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Encouraging children to question the world around them provides fertile ground for STEM

ESB Science Blast supports teachers and parents to foster science, technology, engineering and maths, helping to power the next generation of talented problem solvers

Environmental engineer Ciara Gurhy was one of those kids who asked a lot of questions. She had an endless curiosity about how things worked, a natural inquisitiveness that was encouraged at home and in school.

Now a graduate engineer with ESB, her experience growing up is the reason she is such a huge advocate of ESB Science Blast today.

ESB Science Blast is a free educational programme, designed to help foster a love of science, technology, engineering and maths in primary school children.

Gurhy, who is 24 and from Clonsilla in Dublin, credits her own parents and teachers with fostering her love of STEM subjects.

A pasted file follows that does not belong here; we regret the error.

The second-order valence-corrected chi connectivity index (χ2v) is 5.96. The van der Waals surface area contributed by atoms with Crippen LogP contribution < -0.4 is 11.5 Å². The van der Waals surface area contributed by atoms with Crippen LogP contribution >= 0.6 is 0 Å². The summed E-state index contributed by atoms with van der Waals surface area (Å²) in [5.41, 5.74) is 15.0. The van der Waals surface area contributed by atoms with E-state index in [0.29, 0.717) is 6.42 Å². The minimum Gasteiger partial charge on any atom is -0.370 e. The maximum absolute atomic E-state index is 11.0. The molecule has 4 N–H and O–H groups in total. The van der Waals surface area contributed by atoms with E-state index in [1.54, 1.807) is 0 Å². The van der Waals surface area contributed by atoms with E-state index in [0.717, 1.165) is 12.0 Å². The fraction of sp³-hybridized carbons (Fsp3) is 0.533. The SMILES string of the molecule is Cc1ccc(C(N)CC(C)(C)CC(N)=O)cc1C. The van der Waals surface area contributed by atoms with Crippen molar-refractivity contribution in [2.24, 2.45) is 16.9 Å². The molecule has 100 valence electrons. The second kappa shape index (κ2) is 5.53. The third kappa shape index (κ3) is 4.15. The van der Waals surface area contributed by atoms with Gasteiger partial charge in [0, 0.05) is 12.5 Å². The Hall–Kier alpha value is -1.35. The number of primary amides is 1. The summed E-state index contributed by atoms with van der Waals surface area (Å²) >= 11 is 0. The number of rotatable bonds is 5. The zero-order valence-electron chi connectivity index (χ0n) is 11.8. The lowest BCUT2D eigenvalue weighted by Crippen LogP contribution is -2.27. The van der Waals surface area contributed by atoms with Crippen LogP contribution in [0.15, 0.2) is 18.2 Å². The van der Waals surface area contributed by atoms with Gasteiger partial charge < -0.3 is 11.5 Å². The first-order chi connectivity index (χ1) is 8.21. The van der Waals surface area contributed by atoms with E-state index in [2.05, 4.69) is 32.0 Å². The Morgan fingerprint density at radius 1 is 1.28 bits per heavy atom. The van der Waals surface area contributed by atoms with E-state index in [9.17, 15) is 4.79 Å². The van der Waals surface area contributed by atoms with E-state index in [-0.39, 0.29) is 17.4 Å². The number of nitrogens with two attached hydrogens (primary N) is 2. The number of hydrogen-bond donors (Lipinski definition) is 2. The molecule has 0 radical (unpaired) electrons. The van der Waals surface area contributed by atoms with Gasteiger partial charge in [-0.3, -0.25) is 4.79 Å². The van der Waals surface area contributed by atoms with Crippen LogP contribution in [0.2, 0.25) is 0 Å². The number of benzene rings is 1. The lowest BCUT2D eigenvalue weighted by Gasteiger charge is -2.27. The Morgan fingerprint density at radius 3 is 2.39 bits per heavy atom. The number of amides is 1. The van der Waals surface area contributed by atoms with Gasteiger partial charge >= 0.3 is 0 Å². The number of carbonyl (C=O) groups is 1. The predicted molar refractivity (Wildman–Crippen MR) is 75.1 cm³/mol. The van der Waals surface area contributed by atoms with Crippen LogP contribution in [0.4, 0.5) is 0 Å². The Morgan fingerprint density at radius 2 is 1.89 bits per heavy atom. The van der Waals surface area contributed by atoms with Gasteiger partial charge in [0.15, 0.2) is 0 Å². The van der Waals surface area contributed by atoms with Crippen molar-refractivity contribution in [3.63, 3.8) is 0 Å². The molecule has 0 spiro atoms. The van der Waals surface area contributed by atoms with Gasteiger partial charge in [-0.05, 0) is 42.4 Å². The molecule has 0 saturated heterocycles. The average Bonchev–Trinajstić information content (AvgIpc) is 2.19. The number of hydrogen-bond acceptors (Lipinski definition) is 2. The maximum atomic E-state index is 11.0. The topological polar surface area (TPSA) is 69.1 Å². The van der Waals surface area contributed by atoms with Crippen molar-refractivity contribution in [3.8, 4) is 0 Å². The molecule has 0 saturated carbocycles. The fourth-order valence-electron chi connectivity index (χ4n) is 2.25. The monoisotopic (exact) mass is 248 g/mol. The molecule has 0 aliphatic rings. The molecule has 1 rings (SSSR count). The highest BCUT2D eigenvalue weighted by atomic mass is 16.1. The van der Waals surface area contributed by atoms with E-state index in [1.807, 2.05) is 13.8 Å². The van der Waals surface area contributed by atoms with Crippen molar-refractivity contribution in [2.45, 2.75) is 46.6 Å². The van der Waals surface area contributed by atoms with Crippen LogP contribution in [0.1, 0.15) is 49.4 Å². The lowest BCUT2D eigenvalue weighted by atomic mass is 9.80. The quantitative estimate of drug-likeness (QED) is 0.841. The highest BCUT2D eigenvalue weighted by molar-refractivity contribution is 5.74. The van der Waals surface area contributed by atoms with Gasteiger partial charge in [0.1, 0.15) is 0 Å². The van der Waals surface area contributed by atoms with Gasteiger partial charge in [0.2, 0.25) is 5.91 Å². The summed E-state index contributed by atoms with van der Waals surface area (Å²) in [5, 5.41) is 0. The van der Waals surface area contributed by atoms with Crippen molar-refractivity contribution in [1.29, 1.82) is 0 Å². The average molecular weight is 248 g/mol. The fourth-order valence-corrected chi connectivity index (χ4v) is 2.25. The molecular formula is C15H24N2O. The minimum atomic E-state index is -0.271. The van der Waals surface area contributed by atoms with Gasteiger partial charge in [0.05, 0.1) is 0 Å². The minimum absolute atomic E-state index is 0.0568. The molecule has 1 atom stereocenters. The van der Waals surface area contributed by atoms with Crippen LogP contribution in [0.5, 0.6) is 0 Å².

“I’m the oldest of three and growing up we had loads of problem-solving toys around the house, like jigsaw puzzles and K’nex, which are engineering bricks a bit like Lego,” says Ciara.

“My parents were also very outdoorsy people and were always bringing us camping and hiking in the forest, so I grew up with a love of nature too and, from a really early age, wanted to find out more about it.”

That natural inquisitiveness was further developed by the Scouts, of which she was a member for years.

“The Scouts is big into independence and teaching you problem solving skills by having you figure things out for yourself. I also loved their respect for the countryside, taking only memories and leaving only footprints.”

Little wonder that Ciara was on her primary school’s Green Schools committee, helping her school achieve flags for waste reduction and water and electricity conservation.

“I was really lucky to experience that as a child,” she says. “Our school always celebrated Science Week too, where we’d go into different classes and each teacher would demonstrate something interesting like how an electricity circuit powers a lightbulb or how a lemon can be a battery.”

All these activities sparked a love of science in her.